The week started with hope and promise. Within six days, the optimism and potential generated from a surge in winning nine of 14 games crashed and burned in the desert.
After the Diamondbacks returned from sweeping the Reds in Cincinnati and found themselves five games behind the National League West Division-leading Los Angeles Dodgers last Monday, the enthusiasm was intoxicating. Pundits were hard-pressed to figure how and why the Diamondbacks were this close to the division lead late in August.
Whatever enthusiasm was generated by past achievements quickly evaporated like an ice cream cone melting in the searing desert sun. Then, the Diamondbacks were swept by the Cardinals in four straight and the Dodgers proceeded to sweep the Reds. The gap then appeared larger than the Grand Canyon. Quickly, the Diamondbacks found themselves pretenders rather than contenders.
An exclamation point was sounded when, over this past weekend, Arizona lost another series, and reinforced the notion that their season, once considered designed by hope and promise, ended in Chase Field during a late August week.
The final designation was made by the Oakland A’s. That’s when the visitors from the Bay Area took two of three this past weekend, and forced the Diamondbacks into thinking about next season in a hurry. The latest demise was a 7-4 defeat to Oakland in 11 innings before 29,576 Sunday afternoon in Chase Field.
“Not a good home stand, and we played poorly,” was manager Chip Hale’s assessment. “The poor defense is not who we are. We made poor decisions, which extended innings and made pitchers throw more pitches. That did not help, and it just poor play.”
Hale said the blame for poor play was, he made clear, “on me. As coaches, we have to do a better job in getting players prepared to play.”
In this seven game home stand, the Diamondbacks managed only one win and showed they are not ready for “prime time.” Brad Ziegler, who took the loss in the home stand finale on Sunday, indicated the club was close to the top of the division only a few days ago.
“It’s tough to argue with the way we competed, but we couldn’t get it done,” he said. “We had a chance to get something done, and now have a better idea how to compete. It’s the little things we’re not doing. Once we start doing the things we’re capable of doing, we’ll end up more on the positive side.”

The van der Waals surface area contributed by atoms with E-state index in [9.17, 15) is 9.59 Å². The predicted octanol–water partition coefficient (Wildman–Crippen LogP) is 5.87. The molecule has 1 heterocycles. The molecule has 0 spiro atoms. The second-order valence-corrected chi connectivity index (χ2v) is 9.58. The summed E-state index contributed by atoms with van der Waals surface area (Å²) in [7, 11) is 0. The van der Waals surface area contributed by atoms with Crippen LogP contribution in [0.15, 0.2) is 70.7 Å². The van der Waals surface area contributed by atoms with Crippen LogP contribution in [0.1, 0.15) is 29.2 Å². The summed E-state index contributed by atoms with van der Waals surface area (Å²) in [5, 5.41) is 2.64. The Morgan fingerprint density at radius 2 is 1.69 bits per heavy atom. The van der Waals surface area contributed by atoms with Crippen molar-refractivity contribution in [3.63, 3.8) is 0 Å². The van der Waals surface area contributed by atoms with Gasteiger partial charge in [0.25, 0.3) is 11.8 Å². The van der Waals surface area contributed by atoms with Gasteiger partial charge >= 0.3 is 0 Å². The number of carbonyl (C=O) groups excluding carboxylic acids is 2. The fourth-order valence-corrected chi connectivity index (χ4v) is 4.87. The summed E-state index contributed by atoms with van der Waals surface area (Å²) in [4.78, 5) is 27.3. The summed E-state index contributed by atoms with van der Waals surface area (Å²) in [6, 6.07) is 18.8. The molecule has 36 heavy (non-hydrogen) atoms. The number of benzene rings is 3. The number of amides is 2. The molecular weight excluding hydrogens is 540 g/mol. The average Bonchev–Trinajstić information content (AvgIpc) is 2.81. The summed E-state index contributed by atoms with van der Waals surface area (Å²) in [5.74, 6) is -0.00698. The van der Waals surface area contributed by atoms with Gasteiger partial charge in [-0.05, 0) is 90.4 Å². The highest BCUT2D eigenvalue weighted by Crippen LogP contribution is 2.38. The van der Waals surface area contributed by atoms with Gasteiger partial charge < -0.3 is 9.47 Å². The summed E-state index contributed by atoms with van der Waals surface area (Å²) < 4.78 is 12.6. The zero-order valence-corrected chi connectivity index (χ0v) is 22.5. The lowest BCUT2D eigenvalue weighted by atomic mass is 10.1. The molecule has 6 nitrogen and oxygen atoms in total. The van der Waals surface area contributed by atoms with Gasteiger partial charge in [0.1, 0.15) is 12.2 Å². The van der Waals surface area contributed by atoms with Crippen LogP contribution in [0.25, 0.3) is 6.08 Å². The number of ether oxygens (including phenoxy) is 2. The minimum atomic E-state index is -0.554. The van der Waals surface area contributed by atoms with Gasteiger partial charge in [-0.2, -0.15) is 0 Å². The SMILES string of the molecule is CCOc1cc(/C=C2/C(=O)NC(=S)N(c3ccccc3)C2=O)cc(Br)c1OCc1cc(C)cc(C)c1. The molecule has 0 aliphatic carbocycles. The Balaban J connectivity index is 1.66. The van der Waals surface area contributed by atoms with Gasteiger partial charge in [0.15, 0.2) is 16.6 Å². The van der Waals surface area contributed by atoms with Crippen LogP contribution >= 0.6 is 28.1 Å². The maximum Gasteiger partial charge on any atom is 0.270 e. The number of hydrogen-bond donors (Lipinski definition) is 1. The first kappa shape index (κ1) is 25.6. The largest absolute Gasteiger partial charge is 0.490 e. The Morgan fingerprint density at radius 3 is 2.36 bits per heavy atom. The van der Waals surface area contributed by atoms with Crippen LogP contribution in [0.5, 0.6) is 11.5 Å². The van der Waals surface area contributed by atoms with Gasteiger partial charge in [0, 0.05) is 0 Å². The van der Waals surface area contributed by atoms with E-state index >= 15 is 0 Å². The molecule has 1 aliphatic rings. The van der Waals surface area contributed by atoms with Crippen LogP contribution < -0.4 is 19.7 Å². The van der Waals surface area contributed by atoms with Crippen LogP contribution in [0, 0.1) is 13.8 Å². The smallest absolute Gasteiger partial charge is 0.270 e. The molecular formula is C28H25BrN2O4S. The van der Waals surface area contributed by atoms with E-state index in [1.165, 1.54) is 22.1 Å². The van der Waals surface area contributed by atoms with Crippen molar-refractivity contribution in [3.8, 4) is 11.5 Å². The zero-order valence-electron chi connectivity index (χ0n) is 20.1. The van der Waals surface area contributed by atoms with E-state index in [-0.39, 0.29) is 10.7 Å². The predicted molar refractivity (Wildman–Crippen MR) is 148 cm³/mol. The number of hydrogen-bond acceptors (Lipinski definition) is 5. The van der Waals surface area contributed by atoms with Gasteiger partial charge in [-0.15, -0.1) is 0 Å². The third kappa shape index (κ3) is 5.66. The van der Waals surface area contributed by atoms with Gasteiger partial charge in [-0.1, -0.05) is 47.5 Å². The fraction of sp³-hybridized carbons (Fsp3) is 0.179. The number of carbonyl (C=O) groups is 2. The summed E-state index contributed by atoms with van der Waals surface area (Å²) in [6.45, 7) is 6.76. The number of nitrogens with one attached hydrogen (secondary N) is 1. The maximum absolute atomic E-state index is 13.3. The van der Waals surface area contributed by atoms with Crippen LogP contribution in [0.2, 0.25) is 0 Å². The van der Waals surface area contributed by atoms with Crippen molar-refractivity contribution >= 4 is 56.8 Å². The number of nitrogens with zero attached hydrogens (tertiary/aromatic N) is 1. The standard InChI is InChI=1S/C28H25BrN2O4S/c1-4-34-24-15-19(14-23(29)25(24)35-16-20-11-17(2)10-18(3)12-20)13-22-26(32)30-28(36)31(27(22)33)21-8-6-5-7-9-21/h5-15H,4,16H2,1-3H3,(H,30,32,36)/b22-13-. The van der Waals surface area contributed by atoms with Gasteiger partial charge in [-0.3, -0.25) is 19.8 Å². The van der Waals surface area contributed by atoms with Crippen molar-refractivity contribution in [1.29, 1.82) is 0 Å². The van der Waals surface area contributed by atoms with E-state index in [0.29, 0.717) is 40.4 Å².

Despite tying the game in the bottom of the ninth on a sacrifice fly by David Peralta, the Diamondbacks managed only four base runners between the third and ninth innings. In the home stand, the offense did not generate enough runs and Ziegler, usually reliable, allowed six hits, three runs and hit a batter in two innings of work Sunday. Overall, seven Arizona pitchers gave up 18 hits, and the A’s left 14 runners on base in the series finale.
Despite the dreadful results, according to principals, all is not lost. As the Diamondbacks prepared to depart on a seven game road trip, that was the assessment around the clubhouse.
“We’re not thinking where we are,” said outfielder Ender Inciarte, who contributed with 2-for-6 afternoon with a run scored and one RBI. “We’re not putting our heads down. This team always competes hard and with high energy.”
The weekend set with Oakland was an opportunity to reunite Diamondbacks manager Chip Hale with A’s skipper Bob Melvin. Hale coached under Melvin both when Melvin managed the Diamondbacks from 2005 to 2009 and for the past two years in Oakland.
“I’ve answered so many questions in the last few days about this,” Melvin said before Sunday’s game in Chase Field. “(The Diamondbacks) have a good team and a nice mix of players. Chip is pushing all the right buttons.”
WALK THIS WAY …
With two walks Sunday, Paul Goldschmidt tied a franchise mark. The pair of free passes put Goldschmidt at 100 walks for the season, and that ties Luis Gonzalez, who walked 100 times during the 2001 season. As well, Goldschmidt has been intentionally walked 24 times.
ON THE ROAD AGAIN …
The Diamondbacks now take off for a seven game road trip. First stop is Coors Field in Denver and four with the Rockies.
In the series opener Monday night, look for lefty Robbie Ray (3-10, 3.86 ERA) to take on right Chad Bettis (6-4, 4.69). A double-header is slated Tuesday. In the afternoon game, lefty Patrick Corbin (3-3, 3.78) opposes lefty Yohan Flande (3-1 4.09). In the night-cap, Rubby De La Rosa (11-6, 4.46) starts for the Diamondbacks and Rockies’ manager Walt Weiss has not named a starter. For the series finale on Wednesday night, right-hander Chase Anderson (6-5, 4.22) takes to the hill against right-hander Jon Gray (0-0, 6.00).
Some numbers. Against Anderson, Nolan Arenado is 3-for-14 (.214) with two home runs and five RBIs. Charley Blackmon is 4-for-18 (.222), D. J. LeMahieu is 2-for-13 (.154), and Justin Morneau is 6-for-15 (.400). Against De La Rosa, Blackmon is 3-for-9 (.300) and Jose Reyes is 5-for-13 (.385). Against Flande, Welington Castillo is 2-for-4 (.500) and Chris Owings is 1-for-3 (.333).
Then, it’s on to Chicago. At Wrigley Field, the Diamondbacks take on the Cubs in a three-game series over the up-coming Labor Day weekend.